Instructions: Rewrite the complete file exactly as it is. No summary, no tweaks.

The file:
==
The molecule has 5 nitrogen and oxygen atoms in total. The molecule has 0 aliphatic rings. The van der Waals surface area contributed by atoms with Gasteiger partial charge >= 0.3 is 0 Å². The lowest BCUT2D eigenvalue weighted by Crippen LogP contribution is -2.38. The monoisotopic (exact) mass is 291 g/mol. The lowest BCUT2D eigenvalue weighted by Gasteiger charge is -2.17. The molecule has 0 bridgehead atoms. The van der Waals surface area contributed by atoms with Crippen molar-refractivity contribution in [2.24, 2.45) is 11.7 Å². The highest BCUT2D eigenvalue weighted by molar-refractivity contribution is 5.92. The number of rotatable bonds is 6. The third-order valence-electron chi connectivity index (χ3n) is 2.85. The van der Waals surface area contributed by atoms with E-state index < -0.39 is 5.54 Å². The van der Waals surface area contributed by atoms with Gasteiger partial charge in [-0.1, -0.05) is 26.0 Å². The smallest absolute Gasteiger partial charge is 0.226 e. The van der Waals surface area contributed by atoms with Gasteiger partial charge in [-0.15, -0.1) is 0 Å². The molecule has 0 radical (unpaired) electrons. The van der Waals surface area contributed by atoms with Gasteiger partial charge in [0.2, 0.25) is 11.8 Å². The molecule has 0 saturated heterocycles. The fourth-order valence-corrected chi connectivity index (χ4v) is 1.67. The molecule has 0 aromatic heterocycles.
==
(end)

The molecule has 5 nitrogen and oxygen atoms in total. The molecule has 0 aliphatic rings. The van der Waals surface area contributed by atoms with Gasteiger partial charge >= 0.3 is 0 Å². The lowest BCUT2D eigenvalue weighted by Crippen LogP contribution is -2.38. The monoisotopic (exact) mass is 291 g/mol. The lowest BCUT2D eigenvalue weighted by Gasteiger charge is -2.17. The molecule has 0 bridgehead atoms. The van der Waals surface area contributed by atoms with Crippen molar-refractivity contribution in [2.24, 2.45) is 11.7 Å². The highest BCUT2D eigenvalue weighted by molar-refractivity contribution is 5.92. The number of rotatable bonds is 6. The third-order valence-electron chi connectivity index (χ3n) is 2.85. The van der Waals surface area contributed by atoms with E-state index < -0.39 is 5.54 Å². The van der Waals surface area contributed by atoms with Gasteiger partial charge in [-0.1, -0.05) is 26.0 Å². The smallest absolute Gasteiger partial charge is 0.226 e. The van der Waals surface area contributed by atoms with Gasteiger partial charge in [-0.15, -0.1) is 0 Å². The molecule has 0 radical (unpaired) electrons. The van der Waals surface area contributed by atoms with Gasteiger partial charge in [0.2, 0.25) is 11.8 Å². The molecule has 0 saturated heterocycles. The fourth-order valence-corrected chi connectivity index (χ4v) is 1.67. The molecule has 0 aromatic heterocycles.